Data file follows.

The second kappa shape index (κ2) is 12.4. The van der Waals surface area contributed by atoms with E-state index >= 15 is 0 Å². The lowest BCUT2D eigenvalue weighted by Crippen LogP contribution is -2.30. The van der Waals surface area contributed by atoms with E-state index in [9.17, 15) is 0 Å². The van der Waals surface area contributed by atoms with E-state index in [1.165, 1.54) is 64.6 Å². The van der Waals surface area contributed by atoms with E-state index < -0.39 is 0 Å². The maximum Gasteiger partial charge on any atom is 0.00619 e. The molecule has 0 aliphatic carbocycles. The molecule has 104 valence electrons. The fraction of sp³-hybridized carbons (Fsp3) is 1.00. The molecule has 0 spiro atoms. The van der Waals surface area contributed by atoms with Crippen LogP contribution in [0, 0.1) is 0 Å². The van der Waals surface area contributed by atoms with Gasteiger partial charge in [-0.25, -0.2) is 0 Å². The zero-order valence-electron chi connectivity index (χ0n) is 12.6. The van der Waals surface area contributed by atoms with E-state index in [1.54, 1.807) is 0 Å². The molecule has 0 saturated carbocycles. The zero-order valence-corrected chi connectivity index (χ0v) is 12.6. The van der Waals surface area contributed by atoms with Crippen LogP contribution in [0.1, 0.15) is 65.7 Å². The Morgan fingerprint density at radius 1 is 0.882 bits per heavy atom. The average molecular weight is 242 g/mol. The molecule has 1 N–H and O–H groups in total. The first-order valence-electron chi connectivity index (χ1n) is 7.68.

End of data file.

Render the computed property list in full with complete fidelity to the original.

The second kappa shape index (κ2) is 12.4. The van der Waals surface area contributed by atoms with E-state index >= 15 is 0 Å². The lowest BCUT2D eigenvalue weighted by Crippen LogP contribution is -2.30. The van der Waals surface area contributed by atoms with E-state index in [9.17, 15) is 0 Å². The van der Waals surface area contributed by atoms with E-state index in [1.165, 1.54) is 64.6 Å². The van der Waals surface area contributed by atoms with E-state index < -0.39 is 0 Å². The maximum Gasteiger partial charge on any atom is 0.00619 e. The molecule has 0 aliphatic carbocycles. The molecule has 104 valence electrons. The fraction of sp³-hybridized carbons (Fsp3) is 1.00. The molecule has 0 spiro atoms. The van der Waals surface area contributed by atoms with Crippen LogP contribution in [0, 0.1) is 0 Å². The van der Waals surface area contributed by atoms with Gasteiger partial charge in [-0.25, -0.2) is 0 Å². The zero-order valence-electron chi connectivity index (χ0n) is 12.6. The van der Waals surface area contributed by atoms with E-state index in [1.54, 1.807) is 0 Å². The molecule has 0 saturated carbocycles. The zero-order valence-corrected chi connectivity index (χ0v) is 12.6. The van der Waals surface area contributed by atoms with Crippen LogP contribution in [0.1, 0.15) is 65.7 Å². The Morgan fingerprint density at radius 1 is 0.882 bits per heavy atom. The average molecular weight is 242 g/mol. The molecule has 1 N–H and O–H groups in total. The first-order valence-electron chi connectivity index (χ1n) is 7.68.